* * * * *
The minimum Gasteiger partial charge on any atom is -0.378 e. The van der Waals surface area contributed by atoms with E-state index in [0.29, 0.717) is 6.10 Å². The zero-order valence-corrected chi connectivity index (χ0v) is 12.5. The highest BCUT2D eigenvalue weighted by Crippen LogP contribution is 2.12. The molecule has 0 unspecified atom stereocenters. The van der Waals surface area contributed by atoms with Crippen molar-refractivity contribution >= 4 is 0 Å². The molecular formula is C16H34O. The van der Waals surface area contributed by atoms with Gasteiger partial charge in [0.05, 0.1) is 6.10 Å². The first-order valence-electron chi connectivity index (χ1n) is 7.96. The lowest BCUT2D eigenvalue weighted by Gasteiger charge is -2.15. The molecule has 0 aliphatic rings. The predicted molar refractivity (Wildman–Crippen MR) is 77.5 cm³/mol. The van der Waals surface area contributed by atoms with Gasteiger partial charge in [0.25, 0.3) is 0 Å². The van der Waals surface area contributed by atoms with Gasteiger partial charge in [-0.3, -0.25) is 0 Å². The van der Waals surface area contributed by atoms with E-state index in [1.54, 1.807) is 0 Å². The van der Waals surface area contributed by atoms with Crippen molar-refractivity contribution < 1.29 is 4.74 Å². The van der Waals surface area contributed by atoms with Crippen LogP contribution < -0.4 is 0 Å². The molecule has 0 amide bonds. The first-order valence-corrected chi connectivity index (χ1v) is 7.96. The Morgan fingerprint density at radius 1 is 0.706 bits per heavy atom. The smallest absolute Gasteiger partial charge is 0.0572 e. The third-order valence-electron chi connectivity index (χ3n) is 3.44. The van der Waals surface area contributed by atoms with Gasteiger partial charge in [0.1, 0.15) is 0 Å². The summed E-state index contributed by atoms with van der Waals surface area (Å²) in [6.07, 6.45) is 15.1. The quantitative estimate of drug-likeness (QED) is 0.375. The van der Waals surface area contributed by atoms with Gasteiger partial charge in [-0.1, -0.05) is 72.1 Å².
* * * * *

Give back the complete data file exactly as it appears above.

The minimum Gasteiger partial charge on any atom is -0.378 e. The van der Waals surface area contributed by atoms with E-state index in [0.29, 0.717) is 6.10 Å². The zero-order valence-corrected chi connectivity index (χ0v) is 12.5. The highest BCUT2D eigenvalue weighted by Crippen LogP contribution is 2.12. The molecule has 0 unspecified atom stereocenters. The van der Waals surface area contributed by atoms with Crippen molar-refractivity contribution >= 4 is 0 Å². The molecular formula is C16H34O. The van der Waals surface area contributed by atoms with Gasteiger partial charge in [0.05, 0.1) is 6.10 Å². The first-order valence-electron chi connectivity index (χ1n) is 7.96. The lowest BCUT2D eigenvalue weighted by Gasteiger charge is -2.15. The molecule has 0 aliphatic rings. The predicted molar refractivity (Wildman–Crippen MR) is 77.5 cm³/mol. The van der Waals surface area contributed by atoms with Gasteiger partial charge in [0.25, 0.3) is 0 Å². The van der Waals surface area contributed by atoms with Gasteiger partial charge in [-0.3, -0.25) is 0 Å². The van der Waals surface area contributed by atoms with E-state index in [1.54, 1.807) is 0 Å². The van der Waals surface area contributed by atoms with Crippen molar-refractivity contribution < 1.29 is 4.74 Å². The van der Waals surface area contributed by atoms with Crippen LogP contribution < -0.4 is 0 Å². The molecule has 0 amide bonds. The first-order valence-corrected chi connectivity index (χ1v) is 7.96. The Morgan fingerprint density at radius 1 is 0.706 bits per heavy atom. The smallest absolute Gasteiger partial charge is 0.0572 e. The third-order valence-electron chi connectivity index (χ3n) is 3.44. The van der Waals surface area contributed by atoms with Gasteiger partial charge in [0.1, 0.15) is 0 Å². The summed E-state index contributed by atoms with van der Waals surface area (Å²) in [6.07, 6.45) is 15.1. The quantitative estimate of drug-likeness (QED) is 0.375. The van der Waals surface area contributed by atoms with Gasteiger partial charge in [-0.1, -0.05) is 72.1 Å².